Monty Alexander: Concrete Jungle: The Music of Bob Marley
The Jamaican jazz pianist takes on Marley, again.
Monty Alexander was born and raised in Kingston, Jamaica, and came to the United States in 1961. In a flash, he had a gig in Vegas, where he was spotted by Jilly Rizzo and was soon accompanying Sinatra, then vibes player Milt Jackson. A jazz pianist of genuine bona fides, Mr. Alexander has also explored his Caribbean roots in numerous releases -- he's known for playing with steel drum masters, for example.
Concrete Jungle is the latest of many reggae/ska projects by Mr. Alexander. Stir It Up, Monty Meets Sly and Robbie, Rocksteady and Goin' Yard all put Mr. Alexander's nimble jazz fingers into a reggae groove as well. It's tempting to hear it all as a somewhat uncomfortable fusion, frankly. But the blend is easy. Mr. Alexander is a fine but mostly mainstream player, the kind of guy who has shape-shifted over the years to fit various projects, but rarely stamped them with his own unique sound. And so, here, the main soloist is Mr. Alexander, but the main personality is Bob Marley.
There are two distinct rhythm sections at work on Concrete Jungle -- Mr. Alexander's jazz trio (with Hassan Shakur on bass and Herlin Riley on drums), and a more traditional reggae group (Glenroy Browne on electric bass, Rolando Alphanso Wilson on drums, Wendel Ferraro's guitar, and Othniel Lewis on keyboards). Regardless of who is playing, the songs' grooves always get around to a reggae feel eventually. So this is not an album of "jazz treatments" of Marley songs. Even on the gently acoustic "Babylon System", featuring acoustic bass and Riley's brushes, the upbeat taste of reggae is the most prominent spice. This is not "Swingin' Bob!" And that can only be a good thing.
A few songs truly do rock steady. "Concrete Jungle" begins with pastoral solo piano, but the groove kicks in strong and the cry "It's a jungle out there!" puts thoughts of jazz to rest. Mr. Alexander solos on melodica (a wind-driven keyboard that sounds a bit like a harmonica), as does Mr. Shakur, but the feel is pure Marley. "War" grooves even harder. The opening duet between vocalist Luciano and Mr. Alexander is as sweet as the album gets, but the rhythm section soon starts a slow burn that echoes the lyrics: "Until the basic human rights are equally guaranteed to all without regard to race, there will be war".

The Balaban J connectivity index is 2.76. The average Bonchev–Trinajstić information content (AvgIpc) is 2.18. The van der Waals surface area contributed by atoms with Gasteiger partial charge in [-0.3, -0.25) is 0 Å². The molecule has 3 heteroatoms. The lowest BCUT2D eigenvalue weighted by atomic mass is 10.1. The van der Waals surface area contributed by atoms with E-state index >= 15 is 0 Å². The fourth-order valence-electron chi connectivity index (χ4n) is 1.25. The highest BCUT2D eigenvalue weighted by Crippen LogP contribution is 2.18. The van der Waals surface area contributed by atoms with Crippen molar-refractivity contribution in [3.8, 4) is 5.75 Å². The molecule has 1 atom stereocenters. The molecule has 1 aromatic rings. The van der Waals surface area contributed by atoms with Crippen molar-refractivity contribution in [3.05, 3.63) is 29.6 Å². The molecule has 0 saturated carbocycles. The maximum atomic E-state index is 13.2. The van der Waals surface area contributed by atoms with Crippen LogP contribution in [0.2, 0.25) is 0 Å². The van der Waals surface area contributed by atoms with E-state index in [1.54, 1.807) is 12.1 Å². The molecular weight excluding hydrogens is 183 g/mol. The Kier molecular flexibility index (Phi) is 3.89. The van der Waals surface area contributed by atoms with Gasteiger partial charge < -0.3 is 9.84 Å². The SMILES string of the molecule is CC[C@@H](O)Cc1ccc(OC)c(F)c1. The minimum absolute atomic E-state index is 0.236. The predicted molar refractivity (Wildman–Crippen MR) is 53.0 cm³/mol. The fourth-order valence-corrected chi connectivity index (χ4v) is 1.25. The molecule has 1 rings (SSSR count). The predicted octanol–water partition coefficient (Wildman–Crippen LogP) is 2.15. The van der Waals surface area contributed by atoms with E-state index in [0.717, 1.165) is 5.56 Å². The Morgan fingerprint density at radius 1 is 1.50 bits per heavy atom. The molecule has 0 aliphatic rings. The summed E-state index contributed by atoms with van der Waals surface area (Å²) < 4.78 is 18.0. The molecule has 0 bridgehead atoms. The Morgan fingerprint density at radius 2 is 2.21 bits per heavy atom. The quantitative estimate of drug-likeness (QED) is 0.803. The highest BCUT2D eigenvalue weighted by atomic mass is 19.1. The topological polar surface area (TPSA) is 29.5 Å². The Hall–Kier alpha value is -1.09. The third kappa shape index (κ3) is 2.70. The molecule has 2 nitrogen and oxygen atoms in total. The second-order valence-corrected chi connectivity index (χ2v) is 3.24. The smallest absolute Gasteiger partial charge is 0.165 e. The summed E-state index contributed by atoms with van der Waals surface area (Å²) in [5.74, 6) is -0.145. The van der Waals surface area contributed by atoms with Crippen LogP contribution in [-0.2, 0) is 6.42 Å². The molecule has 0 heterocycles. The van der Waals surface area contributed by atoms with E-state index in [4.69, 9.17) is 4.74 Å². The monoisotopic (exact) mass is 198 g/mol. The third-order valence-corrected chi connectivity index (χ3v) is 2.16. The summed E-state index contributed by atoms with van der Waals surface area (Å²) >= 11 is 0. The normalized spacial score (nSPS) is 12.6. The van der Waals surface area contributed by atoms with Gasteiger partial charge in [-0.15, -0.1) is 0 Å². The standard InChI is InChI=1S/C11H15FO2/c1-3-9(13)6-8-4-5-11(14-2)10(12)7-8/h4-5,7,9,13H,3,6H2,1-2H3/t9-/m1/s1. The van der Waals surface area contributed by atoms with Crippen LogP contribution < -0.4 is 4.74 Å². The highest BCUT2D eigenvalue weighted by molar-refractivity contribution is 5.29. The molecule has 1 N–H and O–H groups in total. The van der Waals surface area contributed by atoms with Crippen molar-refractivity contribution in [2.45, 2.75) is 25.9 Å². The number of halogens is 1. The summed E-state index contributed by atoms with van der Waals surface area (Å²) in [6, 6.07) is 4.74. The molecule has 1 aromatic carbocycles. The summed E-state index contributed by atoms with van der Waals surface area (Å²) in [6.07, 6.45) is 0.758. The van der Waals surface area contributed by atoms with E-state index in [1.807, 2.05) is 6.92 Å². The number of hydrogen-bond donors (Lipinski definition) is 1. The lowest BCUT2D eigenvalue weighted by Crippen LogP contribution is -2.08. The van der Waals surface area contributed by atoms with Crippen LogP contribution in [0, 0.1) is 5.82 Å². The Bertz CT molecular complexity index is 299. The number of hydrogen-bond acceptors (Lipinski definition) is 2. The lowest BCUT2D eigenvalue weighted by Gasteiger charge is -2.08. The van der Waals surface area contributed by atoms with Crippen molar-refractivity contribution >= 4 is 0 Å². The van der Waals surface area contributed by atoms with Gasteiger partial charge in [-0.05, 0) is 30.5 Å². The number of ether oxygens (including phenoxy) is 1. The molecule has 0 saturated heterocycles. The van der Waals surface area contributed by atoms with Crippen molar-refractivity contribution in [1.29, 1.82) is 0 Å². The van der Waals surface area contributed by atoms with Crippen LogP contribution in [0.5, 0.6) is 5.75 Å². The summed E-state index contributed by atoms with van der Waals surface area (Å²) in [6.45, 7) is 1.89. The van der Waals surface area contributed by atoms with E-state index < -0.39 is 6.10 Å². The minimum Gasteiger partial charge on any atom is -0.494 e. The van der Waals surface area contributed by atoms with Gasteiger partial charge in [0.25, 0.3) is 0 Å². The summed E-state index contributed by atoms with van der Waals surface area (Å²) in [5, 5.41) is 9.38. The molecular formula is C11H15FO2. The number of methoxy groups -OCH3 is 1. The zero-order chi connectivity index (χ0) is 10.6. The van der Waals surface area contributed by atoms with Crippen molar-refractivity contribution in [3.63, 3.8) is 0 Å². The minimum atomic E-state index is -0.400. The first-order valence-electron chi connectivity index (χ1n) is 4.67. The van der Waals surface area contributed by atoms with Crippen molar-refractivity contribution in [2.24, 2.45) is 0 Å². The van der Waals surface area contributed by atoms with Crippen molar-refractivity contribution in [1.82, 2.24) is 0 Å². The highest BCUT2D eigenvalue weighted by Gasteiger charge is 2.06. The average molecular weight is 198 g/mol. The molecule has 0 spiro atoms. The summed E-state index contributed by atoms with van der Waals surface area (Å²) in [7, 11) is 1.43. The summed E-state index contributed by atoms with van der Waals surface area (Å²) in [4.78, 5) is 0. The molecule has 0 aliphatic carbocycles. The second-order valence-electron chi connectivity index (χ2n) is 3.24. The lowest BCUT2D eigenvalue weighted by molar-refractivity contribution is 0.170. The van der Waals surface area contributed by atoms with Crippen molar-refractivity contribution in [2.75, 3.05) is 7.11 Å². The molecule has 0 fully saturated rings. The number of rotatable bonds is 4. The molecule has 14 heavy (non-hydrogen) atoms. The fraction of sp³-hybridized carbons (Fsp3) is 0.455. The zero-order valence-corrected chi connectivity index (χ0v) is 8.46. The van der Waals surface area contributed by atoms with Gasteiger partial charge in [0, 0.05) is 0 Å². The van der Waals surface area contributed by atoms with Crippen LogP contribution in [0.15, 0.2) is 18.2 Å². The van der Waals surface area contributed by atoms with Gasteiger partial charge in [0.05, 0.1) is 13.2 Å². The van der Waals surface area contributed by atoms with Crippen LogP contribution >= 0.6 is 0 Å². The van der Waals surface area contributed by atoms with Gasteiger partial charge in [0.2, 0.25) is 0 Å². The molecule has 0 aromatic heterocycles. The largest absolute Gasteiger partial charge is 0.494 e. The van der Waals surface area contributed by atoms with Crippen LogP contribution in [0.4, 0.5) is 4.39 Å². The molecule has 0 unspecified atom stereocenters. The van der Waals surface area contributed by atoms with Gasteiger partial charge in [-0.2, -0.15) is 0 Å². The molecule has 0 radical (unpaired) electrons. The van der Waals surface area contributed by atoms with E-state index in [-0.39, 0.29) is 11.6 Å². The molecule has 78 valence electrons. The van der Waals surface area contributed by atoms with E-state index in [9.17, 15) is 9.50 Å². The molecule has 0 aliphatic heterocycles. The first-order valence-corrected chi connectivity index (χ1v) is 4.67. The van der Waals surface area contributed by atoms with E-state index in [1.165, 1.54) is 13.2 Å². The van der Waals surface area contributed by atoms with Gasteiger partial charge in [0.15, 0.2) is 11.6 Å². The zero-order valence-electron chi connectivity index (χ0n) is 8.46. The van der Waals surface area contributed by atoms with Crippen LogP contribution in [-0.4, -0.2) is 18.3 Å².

Many of the instrumental tracks cook over a reggae flame as well. "Crazy Baldheads" and "Simmer Down" are features for Mr. Alexander's bluesiest acoustic sound, and also for trombonist Delfeayo Marsalis. "Trench Town" lets the piano have plenty of space to noodle gracefully, offset by very tasty arrangements for a front line of trumpet, saxophone, and trombone, suggesting a kind of détente between Marley, Abdullah Ibrahim, and Art Blakey. "Forever Lovin' Jah" and "Chant Down Babylon" are more straight piano features that feel natural and easy, sure, but maybe a tad too "reggae lite" in the way Mr. Alexander colors up the arrangements with fancy licks, jazz harmonies, and cute left-hand countermelodies.
The subtitle of this disc is "The Tuff Gong Sessions" because the disc was recorded in the legendary studio where Bob Marley and the Wailers made their classic recordings. It so happens that this studio was also the first one that Mr. Alexander recorded in, back around 1958, before reggae had exploded on the world. Mr. Alexander's fascinating liner notes point out that Jamaica was another of those unique nodes or mixing spots for American music -- a place where African, European, and other traditions mixed and remixed into something great and unique. This record reaches for some of that blending and gets a long way there. It ends with a Jamaican folk reading of "Three Little Birds" ("Every little thing / Is gonna be alright"), then a tune of Mr. Alexander's for solo piano -- another gentle folk song that seems to lament a great man's passing.
Fans of Bob Marley may find this rendering of the great man's music somewhat bleached out with "jazz styling", but as a vehicle for one Jamaican to find common ground with his brother, it suggests classic Marley virtues: unity and One Love.